Getting stranded: Practice runs

I’ve been trying to get my stranded-knitting skills in swing.

A couple of weeks ago, I saw the Little Scallops hat pattern, and knew I had to try it. It’s a solid stranded-knitting starter. Just 5 rows of stranded colour work join the hat’s 2 colours – a veritable hands-tied-behind-your-back cakewalk for experienced stranded knitters, but a good introduction for newbies like me.

scallop hat

See those tiny bumps in the green scallop section? This is showing me that my tension is still a tad too tight, and is causing some puckering in the fabric. I need to work on loosening things up – stranded stitches need more room to ‘breathe’ than regular ones.

There are some relatively long (7-stitch) strands, or floats, in this pattern. I got to practice some float-catching, or weaving the longer strands back into the work…All in all, I’m happy with the hat and have been wearing it out on colder days.

scallops hat 2
Happy little floats, all woven in.

For some reason, my first stranding project ever fared slightly better than this hat. It was an attempt, in Winter 2016, at knitting the houndstooth textile pattern. I think the more pucker-less appearance of this knit is due to some steam-blocking with the iron which relaxed the tenser stitches a bit.


I learned how to catch floats late in the project. The first half has no float-catching (left). The second half, I finally got the idea (right). Float-catching builds little “hugs” into the work to prevent long, snag-able strands. They are a strand-saver!

On both practice runs above, I used a two-handed yarn-hold. It felt the most natural to me.

When I first taught myself to knit at 16, I ‘threw’ the yarn from my right hand – ‘throwing’ was the bold gesture I liked. It was what knitting was all about! When I re-started knitting in 2016, I learned Continental left-handed knitting. It felt a little faster to me, and I also liked engaging my usually dormant left-hand a bit more in my daily life. It’s been a bit of a circuitous path where yarn-holds are concerned, but this indecision turned out to be very good for easing into stranded colour work: I had a new-found left-handed ease, and re-learning a right-handed ‘throw’ brought back memories of those very first, very earnest, adolescent acrylic knits. 🙂

Past and present meet again.

That’s all on the stranded-knitting front for now. I’m keeping my eye on the prize: an Icelandic lopapeysa-inspired pullover.

Ok, time for more practice!



24 thoughts on “Getting stranded: Practice runs

  1. How wonderful that you’re doing colorwork! I really enjoy stranded knitting. It’s got a rhythm all its own that is almost hypnotic, and the results are so pleasing!! 🙂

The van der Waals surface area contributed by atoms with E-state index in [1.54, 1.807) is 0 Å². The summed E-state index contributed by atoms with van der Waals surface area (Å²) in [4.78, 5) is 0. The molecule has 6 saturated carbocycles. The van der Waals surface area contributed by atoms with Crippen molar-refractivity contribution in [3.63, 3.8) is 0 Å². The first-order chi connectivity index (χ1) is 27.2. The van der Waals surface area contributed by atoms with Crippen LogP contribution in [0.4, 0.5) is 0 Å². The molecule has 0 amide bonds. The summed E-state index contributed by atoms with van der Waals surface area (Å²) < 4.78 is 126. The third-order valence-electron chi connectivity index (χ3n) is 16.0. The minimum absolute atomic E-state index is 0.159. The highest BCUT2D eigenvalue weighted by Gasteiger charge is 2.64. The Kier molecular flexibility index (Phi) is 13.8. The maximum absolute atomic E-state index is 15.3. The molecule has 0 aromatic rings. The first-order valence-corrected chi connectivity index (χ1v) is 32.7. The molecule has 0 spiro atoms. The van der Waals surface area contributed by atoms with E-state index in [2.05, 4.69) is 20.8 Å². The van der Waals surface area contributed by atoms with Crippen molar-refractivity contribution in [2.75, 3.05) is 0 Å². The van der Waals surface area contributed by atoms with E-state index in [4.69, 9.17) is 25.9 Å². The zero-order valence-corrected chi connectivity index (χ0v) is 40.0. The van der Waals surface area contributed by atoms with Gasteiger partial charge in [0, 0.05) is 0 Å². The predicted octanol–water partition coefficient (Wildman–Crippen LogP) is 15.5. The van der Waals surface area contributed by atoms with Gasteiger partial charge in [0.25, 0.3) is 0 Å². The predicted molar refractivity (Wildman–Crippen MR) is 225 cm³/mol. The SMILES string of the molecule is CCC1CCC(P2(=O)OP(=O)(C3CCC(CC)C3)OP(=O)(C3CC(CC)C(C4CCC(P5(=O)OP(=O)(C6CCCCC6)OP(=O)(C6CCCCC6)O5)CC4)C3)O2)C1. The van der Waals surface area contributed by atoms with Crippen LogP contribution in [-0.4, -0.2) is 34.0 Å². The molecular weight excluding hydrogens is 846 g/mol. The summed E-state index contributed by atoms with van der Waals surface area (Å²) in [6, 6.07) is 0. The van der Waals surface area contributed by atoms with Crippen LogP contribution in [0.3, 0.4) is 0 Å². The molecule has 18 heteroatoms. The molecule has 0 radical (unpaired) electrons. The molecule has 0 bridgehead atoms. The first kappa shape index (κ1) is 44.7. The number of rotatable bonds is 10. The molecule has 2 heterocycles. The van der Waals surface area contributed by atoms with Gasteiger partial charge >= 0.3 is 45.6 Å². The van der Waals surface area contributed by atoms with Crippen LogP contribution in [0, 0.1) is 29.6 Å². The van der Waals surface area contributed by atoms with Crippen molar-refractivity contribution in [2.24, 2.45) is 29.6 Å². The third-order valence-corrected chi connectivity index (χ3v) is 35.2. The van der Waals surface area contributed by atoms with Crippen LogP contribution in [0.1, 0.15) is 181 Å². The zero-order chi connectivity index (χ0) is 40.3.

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  2. I have never used circulars with stranded but a friend was chatting about just that a couple of weeks ago and said it’s a real fiddle to see inside when it’s on a circular. I guess either style just gets a lot better with practice!

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    1. Ah, yes, I can see how that would be. I’ve also heard that there are tension-changes introduced for not having to do the purls on the circular, so I suspect that also throws a wrench into things! Ultimately, yes, practice is it. Stranded knits are so hard won (but fun). 🙂


  3. Wooooah, two-handed colourwork! I tried to teach myself to do continental-style knitting a few years back, and couldn’t get into the swing of it at all… Turns out I’m really, really right-handed! 😆 If you’re having problems with tension when you do colourwork in the round, I’ve heard that turning the piece inside out helps – having the floats on the outside of the tube while you knit means they each have to be a little longer, so the fabric is more relaxed when you turn it back the right way. Your finished hat looks super though – I love that scalloped pattern!


    1. I’ve found all the different yarn-hold options so interesting – more proof that knitting is an art that allows us to cultivate our particularities. I love that about it. I will try turning the piece inside out next time I hazard some colourwork in the round! I can see how it would help to loosen those floats just a little more. Thank you for this great tip, Helen. 🙂

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  4. Sorry I missed your post – technology issues! Both of these pieces of knitting look fabulous. I only found out about Continental knitting from another blogger and it looks fascinating. Kind of makes more sense, in a way. Must have been tough to ‘re-learn a skill though!

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  5. Stranded color knitting is one of my weaker knitting skills, but I feel like every time I knit up a project using this technique I get better at it. If I don’t do any for a long time I tend to forget how my hands should work and my first few rounds often feel awkward and then I can zip along pretty well. I hope you continue working on your skills and start feeling more and more comfortable with it. For me it was not at all easy to learn this Hats were a good way for me to learn.

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    1. Thanks, Tony. Stranded knitting is definitely not my forte, but I love colour work when I see it. Wonderful to hear that progress comes with each new project. That’s very encouraging to hear about such a hard won skill!

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